Cinema giant AMC settles Disabilities Act lawsuit with Justice Department
AMC Entertainment has settled a decade-old lawsuit filed by the Justice Department under the Americans With Disabilities Act that alleged the nation's No. 2 movie-theater circuit failed to provide adequate wheelchair seating as required by law.
Settlement of the civil lawsuit, originally filed in 1999 in federal court in Los Angeles, was announced Thursday by the Justice Department.
The agreement will "improve the theater-going experience for people who use wheelchairs and their companions at AMC stadium-style theaters nationwide," the Justice Department said.
Under the agreement, AMC will design theaters that place wheelchair-accessible seating near the middle of the auditorium rather than in or close to the front.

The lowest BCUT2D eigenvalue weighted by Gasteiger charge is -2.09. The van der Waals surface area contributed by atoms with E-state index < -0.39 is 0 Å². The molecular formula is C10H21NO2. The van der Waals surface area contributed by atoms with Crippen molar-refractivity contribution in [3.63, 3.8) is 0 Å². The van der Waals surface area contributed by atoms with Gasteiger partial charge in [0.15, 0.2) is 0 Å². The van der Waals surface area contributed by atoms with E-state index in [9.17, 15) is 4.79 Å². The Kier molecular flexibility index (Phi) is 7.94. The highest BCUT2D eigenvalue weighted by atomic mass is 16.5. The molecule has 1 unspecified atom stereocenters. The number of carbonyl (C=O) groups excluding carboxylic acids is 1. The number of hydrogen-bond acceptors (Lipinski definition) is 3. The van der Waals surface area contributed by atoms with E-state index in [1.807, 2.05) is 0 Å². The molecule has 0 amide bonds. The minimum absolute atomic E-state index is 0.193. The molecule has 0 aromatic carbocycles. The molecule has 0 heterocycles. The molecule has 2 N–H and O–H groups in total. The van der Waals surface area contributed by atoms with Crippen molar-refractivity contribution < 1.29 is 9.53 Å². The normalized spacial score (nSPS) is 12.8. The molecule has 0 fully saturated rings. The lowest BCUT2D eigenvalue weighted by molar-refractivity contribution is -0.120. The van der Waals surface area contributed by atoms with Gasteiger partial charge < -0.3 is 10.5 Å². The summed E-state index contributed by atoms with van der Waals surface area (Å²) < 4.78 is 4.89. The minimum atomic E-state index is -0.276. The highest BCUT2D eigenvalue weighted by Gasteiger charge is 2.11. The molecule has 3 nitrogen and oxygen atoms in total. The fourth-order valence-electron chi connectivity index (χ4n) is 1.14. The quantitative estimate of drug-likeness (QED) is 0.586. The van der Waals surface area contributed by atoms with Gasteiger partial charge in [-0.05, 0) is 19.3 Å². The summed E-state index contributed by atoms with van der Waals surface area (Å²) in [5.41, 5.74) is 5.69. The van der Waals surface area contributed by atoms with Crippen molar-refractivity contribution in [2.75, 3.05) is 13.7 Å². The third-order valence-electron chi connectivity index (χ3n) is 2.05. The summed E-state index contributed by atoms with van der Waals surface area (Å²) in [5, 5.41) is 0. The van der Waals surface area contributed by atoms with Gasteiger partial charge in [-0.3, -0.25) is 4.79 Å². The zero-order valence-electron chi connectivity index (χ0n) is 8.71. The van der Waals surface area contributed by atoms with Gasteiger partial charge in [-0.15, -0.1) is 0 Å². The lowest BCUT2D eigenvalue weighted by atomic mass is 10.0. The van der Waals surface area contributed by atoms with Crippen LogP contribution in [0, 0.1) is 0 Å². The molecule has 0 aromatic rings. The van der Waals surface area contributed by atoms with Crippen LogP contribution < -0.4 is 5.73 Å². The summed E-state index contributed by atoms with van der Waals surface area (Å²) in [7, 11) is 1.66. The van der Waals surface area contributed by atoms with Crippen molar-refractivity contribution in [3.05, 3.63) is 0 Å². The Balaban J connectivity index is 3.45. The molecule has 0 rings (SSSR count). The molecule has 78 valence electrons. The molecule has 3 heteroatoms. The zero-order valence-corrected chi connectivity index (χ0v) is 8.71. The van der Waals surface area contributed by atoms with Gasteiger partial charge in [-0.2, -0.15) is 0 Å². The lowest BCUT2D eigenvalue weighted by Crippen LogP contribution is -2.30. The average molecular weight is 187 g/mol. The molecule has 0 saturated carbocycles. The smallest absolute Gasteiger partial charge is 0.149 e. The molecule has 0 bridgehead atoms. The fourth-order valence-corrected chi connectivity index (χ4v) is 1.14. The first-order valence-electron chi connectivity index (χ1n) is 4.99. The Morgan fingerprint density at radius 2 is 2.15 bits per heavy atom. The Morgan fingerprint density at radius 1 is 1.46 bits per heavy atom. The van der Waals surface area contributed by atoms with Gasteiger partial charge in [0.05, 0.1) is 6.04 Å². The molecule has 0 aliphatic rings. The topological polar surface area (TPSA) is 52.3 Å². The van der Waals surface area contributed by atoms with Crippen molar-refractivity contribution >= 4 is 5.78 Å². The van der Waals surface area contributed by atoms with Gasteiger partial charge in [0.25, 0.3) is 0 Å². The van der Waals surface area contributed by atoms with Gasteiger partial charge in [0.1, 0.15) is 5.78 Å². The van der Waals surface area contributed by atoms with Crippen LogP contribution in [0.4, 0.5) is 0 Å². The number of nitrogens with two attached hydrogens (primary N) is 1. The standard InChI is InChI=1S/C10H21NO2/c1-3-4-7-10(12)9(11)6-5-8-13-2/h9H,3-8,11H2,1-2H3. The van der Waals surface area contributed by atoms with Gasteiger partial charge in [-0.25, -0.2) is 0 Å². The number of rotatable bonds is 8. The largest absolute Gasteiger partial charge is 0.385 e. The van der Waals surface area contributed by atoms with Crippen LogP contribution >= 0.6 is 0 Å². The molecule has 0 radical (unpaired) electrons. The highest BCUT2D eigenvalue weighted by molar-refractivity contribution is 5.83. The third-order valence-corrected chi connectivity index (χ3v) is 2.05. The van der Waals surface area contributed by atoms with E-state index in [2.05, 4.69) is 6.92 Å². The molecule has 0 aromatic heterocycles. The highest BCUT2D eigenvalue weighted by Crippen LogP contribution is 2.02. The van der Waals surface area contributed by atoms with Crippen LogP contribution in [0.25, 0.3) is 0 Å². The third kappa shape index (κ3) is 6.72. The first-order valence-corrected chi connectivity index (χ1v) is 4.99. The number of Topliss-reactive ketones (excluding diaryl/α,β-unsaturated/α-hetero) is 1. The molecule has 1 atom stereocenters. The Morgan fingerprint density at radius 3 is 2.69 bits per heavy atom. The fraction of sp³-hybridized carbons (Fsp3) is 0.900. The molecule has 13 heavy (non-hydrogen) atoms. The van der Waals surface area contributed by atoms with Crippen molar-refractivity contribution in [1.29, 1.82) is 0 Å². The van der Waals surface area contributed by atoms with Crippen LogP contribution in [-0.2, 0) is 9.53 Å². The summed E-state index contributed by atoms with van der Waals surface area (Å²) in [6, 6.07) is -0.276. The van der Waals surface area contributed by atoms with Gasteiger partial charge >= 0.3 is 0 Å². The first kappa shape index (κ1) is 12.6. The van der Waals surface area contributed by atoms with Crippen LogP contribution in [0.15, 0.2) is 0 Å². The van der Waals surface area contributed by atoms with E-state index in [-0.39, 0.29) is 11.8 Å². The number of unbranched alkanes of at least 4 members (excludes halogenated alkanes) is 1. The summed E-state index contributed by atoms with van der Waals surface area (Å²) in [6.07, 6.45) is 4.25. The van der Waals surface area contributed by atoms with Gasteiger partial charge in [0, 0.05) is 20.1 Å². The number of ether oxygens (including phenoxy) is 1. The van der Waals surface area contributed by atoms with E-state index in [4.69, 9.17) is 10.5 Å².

"Going to the movies is an archetypal American leisure activity,'' said Thomas E. Perez, assistant attorney general for civil rights at the Justice Department. "We are pleased that AMC is taking steps to provide persons who use wheelchairs with access to the enhanced viewing experience of stadium-style theaters.''
The Justice Department filed its lawsuit in 1999 after receiving complaints about wheelchair access at AMC theaters and conducting its own investigation. The lawsuit alleged that AMC's theaters failed to provide people who use wheelchairs with comparable lines of sight to those of other moviegoers, with accessible seating often situated at or near the very front of auditoriums.
“We are happy to settle this lawsuit in a cooperative manner and will be undertaking the required modifications to our theaters in the near future," said AMC spokesman Justin Scott.
-- Richard Verrier